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Find the electric field strength inside a solid sphere.

  1. Oct 1, 2008 #1

    _F_

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    1. The problem statement, all variables and given/known data
    A solid sphere 25cm in radius carries 14uC, distributed uniformly throughout its volume. Find the electric field strength (a.) 15cm, (b.) 25cm, (c.) 50cm from the sphere's center.

    R = .25m
    Q = 14 * 10^-6 C

    2. Relevant equations
    p = q/(volume)
    E = (kq)/r^2


    3. The attempt at a solution
    a.) I have absolutely no idea where to even begin here. This is what I really need help with. I'm not sure if the answer relates to the other two distances, so i'll show how I got those. For some reason, E = (kq)/r^2 fails here.

    b.) E = (kq)/r^2 = (9.0*10^9 Nm^2/C^2)(14*10^-6 C)/(.25m)^2 = 2.02 * 10^-6 N/C

    c.) E = (kq)/r^2 = (9.0*10^9 Nm^2/C^2)(14*10^-6 C)/(.50m)^2 = 504 * 10^3 N/C
     
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  3. Oct 1, 2008 #2

    gabbagabbahey

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    The field inside a uniformly charged sphere is not kq/r^2. To determine the actual relationship, the easiest way is to use Gauss's Law. Are you familiar with Gauss's law?
     
  4. Oct 1, 2008 #3

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    Yes I am familiar with Gauss's Law.

    flux = integral(EAcos(theta)) = q_enclosed/e_0.

    I'm still not sure where to go from here, though.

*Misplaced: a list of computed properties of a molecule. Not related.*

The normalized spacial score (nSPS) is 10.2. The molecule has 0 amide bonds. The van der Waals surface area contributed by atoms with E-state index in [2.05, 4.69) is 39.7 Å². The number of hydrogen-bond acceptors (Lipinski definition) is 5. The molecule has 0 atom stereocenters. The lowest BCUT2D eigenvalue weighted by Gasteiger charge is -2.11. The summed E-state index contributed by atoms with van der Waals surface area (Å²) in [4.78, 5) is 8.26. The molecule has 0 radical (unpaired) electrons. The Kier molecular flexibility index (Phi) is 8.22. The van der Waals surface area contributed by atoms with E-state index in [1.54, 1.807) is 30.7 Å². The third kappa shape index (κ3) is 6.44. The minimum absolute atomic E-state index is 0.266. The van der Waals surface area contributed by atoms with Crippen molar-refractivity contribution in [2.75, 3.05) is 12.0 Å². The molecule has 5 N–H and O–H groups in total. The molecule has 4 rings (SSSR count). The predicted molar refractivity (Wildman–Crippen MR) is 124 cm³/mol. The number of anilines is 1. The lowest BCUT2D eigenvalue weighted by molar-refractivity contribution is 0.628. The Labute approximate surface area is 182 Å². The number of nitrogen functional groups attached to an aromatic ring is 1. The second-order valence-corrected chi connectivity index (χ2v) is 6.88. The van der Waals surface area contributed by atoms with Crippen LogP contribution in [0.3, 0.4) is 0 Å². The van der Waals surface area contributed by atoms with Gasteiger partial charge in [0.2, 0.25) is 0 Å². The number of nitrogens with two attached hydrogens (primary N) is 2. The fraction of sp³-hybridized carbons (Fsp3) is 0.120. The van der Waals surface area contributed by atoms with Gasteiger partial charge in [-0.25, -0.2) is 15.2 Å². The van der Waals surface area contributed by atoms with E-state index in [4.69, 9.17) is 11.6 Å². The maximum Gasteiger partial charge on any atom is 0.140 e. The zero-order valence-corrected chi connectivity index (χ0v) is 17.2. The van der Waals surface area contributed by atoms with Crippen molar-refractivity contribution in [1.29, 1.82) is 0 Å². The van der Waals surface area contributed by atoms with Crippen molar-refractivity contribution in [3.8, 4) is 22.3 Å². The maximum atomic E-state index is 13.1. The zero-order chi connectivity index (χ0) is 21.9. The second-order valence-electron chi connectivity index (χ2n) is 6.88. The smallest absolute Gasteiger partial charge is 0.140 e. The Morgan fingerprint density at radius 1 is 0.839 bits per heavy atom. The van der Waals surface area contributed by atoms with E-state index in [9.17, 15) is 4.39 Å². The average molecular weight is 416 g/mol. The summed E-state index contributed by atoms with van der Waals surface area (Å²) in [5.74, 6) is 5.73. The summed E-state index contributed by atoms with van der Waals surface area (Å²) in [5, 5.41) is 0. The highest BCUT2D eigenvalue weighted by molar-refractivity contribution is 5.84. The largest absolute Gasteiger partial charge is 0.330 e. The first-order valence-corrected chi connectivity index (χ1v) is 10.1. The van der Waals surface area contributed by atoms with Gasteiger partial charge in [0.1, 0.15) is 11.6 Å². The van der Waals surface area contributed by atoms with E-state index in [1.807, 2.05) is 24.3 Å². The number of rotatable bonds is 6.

5. Oct 1, 2008 #4

    gabbagabbahey

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    What is [itex]Q_{enclosed}[/itex] at r= 15cm?
     
  6. Oct 1, 2008 #5

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    I know its not 14uC. It must be something else, but I can't seem to figure out what.

    Q = (e_0)*E*A ?

    A = 4(pi)r^2 = 4(pi)(.15m)^2 = .2827m^2 ?
     
  7. Oct 1, 2008 #6

    gabbagabbahey

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    Well the 14uC is distributed uniformly throughout the sphere, so what is the charge density of the sphere then?
     
  8. Oct 1, 2008 #7

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    I would say Q/A = 14*10^-6 C * .2827 m^2 = 5*10^-5 C/m^2

    But plugging that into: E = (5*10^-5 C/m^2)/e_0 = 5.59*10^6 N/C.

    But my book says E = 1.21 MN/C
     
    Last edited: Oct 2, 2008
  9. Oct 2, 2008 #8

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    Can anyone point me in the right direction here?

    I still can't wrap my head around this. :(


    If the charge density is p = q/volume. Then p = (14*10^-6 C)/(4/3*pi*(.25m)^2 = 2.14*10^-4 C/m^3

    But how do I use this?
     
  10. Oct 2, 2008 #9

    gabbagabbahey

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    Well, [itex]Q_{enclosed}[/itex] is the charge enclosed by your Gaussian surface. For part (a), the Gaussian surface does not enclose the entire volume; and so it does not enclose the entire charge. What volume is enclosed for r=15cm? Shouldn't the charge enclosed be that volume times the density that you just calculated?
     
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